Friday, January 4, 2013

The 1931 Nelson Tower -- 7th Avenue and 34th Street

As H. Craig Severance’s new Bank of Manhattan building at 40 Wall Street was completed near the end of 1929, the structure’s backers joyously pronounced it the world’s tallest building—a distinction long held by Cass Gilbert’s Woolworth building.  The elation of Severance, his assistant architect Yasuo Matsui, and the financial supporters would be quickly cut short.

Having studied both domestically and in France, Severance had started his architectural career in 1900 when he worked in the office of his cousin, the esteemed architect Charles A. Rich.  He later worked for the firm of Carrere & Hastings, and eventually formed a partnership with William Van Alen that lasted from 1914 to 1924.  Although the working relationship ended, the two architects remained good friends, according to The New York Times years later in 1941.  That friendship may have been slightly taxed when Van Alen’s Chrysler Building inched higher and higher in the days after 40 Wall Street was completed.

Severance’s Bank of Manhattan building soared 71 stories to 927 feet—including the flagpole that was slapped on at the last minute to add extra height.   Van Alen now realized that his unfinished Chrysler Building would top off at around the same height so he designed and secretly constructed within the crown of the building a 185-foot Art Deco spire.   In November, shortly after Severance’s 40 Wall Street was proclaimed the world’s tallest building, the spire or “vortex” was hoisted to the top of the Chrysler Building.  Van Alen’s Art Deco masterpiece now measured 1,048 feet—overshadowing not only 40 Wall Street, but the 1,024-foot Eiffel Tower.

Possibly H. Craig Severance felt a twinge of revenge when less than a year later the Empire State Building opened its doors, towering more than 200 feet taller than the Chrysler Building.  In any event, he had  little time to brood.  He was busy on yet another skyscraper just two blocks from the Empire State Building.

With towering skyscrapers popping up around Manhattan, some developers were seemingly thumbing their speculative noses at the Great Depression.   Among them was Julius Nelson.   The developer had erected three buildings in the Garment District since 1920—No. 129 West 29th Street, No. 247 W. 38th Street and No. 147 W. 35th Street.   The Depression did not slow his pace.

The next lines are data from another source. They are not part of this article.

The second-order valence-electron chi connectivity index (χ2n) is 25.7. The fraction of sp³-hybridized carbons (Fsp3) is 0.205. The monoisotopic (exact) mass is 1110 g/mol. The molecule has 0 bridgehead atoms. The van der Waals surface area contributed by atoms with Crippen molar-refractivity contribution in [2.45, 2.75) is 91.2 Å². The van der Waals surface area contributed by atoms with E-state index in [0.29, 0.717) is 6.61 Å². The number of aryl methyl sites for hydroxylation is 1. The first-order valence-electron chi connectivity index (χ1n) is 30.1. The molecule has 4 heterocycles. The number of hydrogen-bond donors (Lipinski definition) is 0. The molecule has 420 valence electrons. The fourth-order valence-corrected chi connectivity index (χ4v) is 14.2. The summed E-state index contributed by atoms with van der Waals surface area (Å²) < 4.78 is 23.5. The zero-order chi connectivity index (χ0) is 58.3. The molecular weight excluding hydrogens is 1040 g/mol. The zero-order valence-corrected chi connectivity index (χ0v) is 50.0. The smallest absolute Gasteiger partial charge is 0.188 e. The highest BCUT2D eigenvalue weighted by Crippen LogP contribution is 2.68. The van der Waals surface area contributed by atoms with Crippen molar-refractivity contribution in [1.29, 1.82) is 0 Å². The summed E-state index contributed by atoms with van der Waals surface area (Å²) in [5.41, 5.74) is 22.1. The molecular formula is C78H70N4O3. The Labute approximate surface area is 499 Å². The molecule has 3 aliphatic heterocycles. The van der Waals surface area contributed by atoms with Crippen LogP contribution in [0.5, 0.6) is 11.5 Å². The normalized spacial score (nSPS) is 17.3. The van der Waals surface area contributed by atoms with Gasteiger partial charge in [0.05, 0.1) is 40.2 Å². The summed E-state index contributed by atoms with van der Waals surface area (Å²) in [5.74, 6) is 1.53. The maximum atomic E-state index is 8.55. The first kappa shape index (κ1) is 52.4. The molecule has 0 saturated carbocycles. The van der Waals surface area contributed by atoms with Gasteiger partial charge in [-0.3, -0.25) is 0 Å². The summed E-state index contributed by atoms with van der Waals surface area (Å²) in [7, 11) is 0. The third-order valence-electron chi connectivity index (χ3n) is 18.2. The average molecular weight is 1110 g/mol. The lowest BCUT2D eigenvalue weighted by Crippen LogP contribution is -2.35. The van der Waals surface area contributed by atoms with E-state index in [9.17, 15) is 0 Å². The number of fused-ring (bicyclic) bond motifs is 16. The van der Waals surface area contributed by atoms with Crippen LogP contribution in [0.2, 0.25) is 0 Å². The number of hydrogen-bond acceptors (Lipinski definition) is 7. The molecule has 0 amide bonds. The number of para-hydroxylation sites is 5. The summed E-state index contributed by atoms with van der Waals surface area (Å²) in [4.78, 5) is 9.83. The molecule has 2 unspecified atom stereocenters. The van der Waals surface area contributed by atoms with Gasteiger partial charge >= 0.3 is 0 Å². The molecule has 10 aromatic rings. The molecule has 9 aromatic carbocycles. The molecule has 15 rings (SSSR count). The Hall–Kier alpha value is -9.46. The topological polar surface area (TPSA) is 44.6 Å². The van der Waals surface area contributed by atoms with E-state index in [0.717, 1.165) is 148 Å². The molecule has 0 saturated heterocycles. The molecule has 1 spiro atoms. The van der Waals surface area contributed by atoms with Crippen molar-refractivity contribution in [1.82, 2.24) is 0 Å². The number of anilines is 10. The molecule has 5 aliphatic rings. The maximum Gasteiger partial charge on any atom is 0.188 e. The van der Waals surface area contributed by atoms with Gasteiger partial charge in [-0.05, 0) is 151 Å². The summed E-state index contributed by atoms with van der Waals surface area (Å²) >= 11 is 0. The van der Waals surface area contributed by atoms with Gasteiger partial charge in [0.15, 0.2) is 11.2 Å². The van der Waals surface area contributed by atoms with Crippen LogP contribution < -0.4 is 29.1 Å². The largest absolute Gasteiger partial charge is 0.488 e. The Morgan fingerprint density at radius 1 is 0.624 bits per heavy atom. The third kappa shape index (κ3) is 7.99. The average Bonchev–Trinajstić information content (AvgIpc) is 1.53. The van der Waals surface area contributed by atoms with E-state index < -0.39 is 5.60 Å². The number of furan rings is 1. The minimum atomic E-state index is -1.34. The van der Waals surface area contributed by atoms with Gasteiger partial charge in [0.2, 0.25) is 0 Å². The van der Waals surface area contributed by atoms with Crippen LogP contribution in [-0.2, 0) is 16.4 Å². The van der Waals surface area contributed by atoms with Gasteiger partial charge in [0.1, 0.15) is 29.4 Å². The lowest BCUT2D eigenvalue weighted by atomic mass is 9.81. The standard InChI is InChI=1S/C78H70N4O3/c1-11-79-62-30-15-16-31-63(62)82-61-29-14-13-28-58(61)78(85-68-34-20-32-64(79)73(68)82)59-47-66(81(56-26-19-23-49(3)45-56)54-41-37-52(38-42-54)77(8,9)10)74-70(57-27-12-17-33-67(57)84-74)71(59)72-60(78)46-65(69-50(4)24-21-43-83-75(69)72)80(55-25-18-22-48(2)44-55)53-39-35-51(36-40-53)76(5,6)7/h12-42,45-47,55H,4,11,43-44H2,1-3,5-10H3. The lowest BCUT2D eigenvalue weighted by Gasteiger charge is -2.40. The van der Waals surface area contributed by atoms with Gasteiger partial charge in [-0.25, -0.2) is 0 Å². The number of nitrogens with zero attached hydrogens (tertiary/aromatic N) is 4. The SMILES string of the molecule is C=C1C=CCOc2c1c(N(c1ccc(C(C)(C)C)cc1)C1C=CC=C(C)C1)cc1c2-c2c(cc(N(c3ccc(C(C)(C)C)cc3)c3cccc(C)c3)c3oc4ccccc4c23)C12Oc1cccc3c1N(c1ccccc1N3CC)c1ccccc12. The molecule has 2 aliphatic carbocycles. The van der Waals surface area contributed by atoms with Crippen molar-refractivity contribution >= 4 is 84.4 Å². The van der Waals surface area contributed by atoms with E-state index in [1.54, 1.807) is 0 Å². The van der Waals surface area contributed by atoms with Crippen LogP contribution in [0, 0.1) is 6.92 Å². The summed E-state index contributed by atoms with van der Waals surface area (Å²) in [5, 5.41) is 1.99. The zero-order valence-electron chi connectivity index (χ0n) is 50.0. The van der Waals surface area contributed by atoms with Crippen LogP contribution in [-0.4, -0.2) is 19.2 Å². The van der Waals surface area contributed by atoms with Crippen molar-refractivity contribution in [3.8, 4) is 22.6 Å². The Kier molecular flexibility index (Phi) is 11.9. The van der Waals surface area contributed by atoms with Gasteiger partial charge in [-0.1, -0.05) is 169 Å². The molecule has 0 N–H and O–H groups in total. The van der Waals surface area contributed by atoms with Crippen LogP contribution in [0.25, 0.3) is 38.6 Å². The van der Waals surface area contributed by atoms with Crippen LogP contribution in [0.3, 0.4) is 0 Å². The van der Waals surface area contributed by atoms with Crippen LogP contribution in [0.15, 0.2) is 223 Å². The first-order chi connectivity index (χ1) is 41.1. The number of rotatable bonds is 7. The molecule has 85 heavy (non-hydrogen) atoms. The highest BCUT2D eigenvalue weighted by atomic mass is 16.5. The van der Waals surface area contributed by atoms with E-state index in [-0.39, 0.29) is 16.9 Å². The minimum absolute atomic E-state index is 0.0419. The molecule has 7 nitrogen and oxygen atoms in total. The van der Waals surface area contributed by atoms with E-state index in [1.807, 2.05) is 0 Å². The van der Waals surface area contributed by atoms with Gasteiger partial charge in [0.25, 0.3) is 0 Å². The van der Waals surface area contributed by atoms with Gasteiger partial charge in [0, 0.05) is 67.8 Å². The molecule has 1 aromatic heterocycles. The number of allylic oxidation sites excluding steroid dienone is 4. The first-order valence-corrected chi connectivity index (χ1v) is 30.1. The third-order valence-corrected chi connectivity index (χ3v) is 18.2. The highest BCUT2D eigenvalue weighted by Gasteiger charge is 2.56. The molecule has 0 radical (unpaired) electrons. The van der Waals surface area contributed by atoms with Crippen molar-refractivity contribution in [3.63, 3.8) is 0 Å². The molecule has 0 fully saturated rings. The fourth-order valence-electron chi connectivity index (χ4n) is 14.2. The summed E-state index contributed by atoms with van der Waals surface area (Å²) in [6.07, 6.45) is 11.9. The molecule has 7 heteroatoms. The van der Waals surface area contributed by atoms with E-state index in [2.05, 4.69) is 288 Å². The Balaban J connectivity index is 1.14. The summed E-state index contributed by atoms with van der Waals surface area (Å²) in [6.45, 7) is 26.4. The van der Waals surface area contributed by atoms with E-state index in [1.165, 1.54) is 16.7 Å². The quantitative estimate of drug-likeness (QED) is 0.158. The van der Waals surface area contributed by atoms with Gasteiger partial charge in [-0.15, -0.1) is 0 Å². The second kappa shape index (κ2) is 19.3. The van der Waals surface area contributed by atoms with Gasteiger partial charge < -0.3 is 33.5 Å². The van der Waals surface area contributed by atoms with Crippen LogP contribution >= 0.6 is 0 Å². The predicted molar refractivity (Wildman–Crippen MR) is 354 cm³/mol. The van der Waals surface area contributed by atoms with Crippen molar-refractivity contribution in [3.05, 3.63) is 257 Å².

Nelson commissioned Severance to design a towering office building at the lower hem of the Garment District, steps from Pennsylvania Station.  Despite the economy, Nelson was bullish on the site’s potential.  “The Pennsylvania Terminal area cannot escape great commercial development,” he told a reporter from The New York Times.  “There have been evidences of this in recent years with the completion of such projects as the Pennsylvania and Equitable Life Assurance buildings and the Hotels New Yorker and Governor Clinton.”

The new building would be marketed to the garment industry; but would be unlike any of the many loft buildings that housed small manufactories.   “The building is designed to produce the most efficient and economical subdivision arrangements, including a novel advantage for large textile factors who, as tenants of the building, within a short distance of the garment sections, will have special showroom facilities on some of the lower floors.  Manufacturing or retail garment trading will not be conducted in the building.  It will be primarily an office building.”

Nelson’s ambitious new project was projected to cost $10 million and ground for the 45-story tower was broken in March 1930.   The oddly-configured site covered five plots on West 34th Street (Nos. 203 through 211), eleven lots on Seventh Avenue (Nos. 440 through 460) and No. 208 West 35th Street.  Perhaps to the annoyance of Nelson it did not include the site of the stubborn little National City Bank building at the corner of 34th Street and Seventh Avenue.

By November the 400,000 square foot building was nearly completed.   Rising 560 feet from the sidewalk it was, as The New York Times called it, “one of the dominant structures of the westerly midtown district.”  Severance sat the towering brown brick building on five stories of white limestone.   He emphasized the verticality of the skyscraper by extending piers three stories tall above the street level.